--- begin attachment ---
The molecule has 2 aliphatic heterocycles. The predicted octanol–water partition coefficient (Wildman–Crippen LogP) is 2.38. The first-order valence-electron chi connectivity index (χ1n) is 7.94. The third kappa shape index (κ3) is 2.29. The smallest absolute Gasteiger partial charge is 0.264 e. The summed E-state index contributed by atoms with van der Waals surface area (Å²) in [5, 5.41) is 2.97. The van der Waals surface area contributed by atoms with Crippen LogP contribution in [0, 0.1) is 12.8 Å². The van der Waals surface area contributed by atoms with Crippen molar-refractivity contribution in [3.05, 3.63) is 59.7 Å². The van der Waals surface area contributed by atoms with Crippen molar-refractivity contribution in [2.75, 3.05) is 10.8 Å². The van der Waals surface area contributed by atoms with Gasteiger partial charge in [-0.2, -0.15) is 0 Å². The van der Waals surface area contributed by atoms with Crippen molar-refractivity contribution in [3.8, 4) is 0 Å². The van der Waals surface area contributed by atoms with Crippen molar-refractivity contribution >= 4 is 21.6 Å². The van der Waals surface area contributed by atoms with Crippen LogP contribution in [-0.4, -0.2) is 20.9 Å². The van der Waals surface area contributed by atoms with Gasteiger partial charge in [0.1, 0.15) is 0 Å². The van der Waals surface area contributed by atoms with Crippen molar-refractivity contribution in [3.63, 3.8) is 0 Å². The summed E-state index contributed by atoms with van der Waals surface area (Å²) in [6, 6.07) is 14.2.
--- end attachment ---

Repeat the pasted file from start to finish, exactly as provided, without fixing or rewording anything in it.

The molecule has 2 aliphatic heterocycles. The predicted octanol–water partition coefficient (Wildman–Crippen LogP) is 2.38. The first-order valence-electron chi connectivity index (χ1n) is 7.94. The third kappa shape index (κ3) is 2.29. The smallest absolute Gasteiger partial charge is 0.264 e. The summed E-state index contributed by atoms with van der Waals surface area (Å²) in [5, 5.41) is 2.97. The van der Waals surface area contributed by atoms with Crippen LogP contribution in [0, 0.1) is 12.8 Å². The van der Waals surface area contributed by atoms with Crippen molar-refractivity contribution in [3.05, 3.63) is 59.7 Å². The van der Waals surface area contributed by atoms with Crippen molar-refractivity contribution in [2.75, 3.05) is 10.8 Å². The van der Waals surface area contributed by atoms with Gasteiger partial charge in [-0.2, -0.15) is 0 Å². The van der Waals surface area contributed by atoms with Crippen molar-refractivity contribution in [3.8, 4) is 0 Å². The van der Waals surface area contributed by atoms with Crippen molar-refractivity contribution >= 4 is 21.6 Å². The van der Waals surface area contributed by atoms with Crippen LogP contribution in [-0.4, -0.2) is 20.9 Å². The van der Waals surface area contributed by atoms with Gasteiger partial charge in [0.1, 0.15) is 0 Å². The van der Waals surface area contributed by atoms with Crippen molar-refractivity contribution in [3.63, 3.8) is 0 Å². The summed E-state index contributed by atoms with van der Waals surface area (Å²) in [6, 6.07) is 14.2.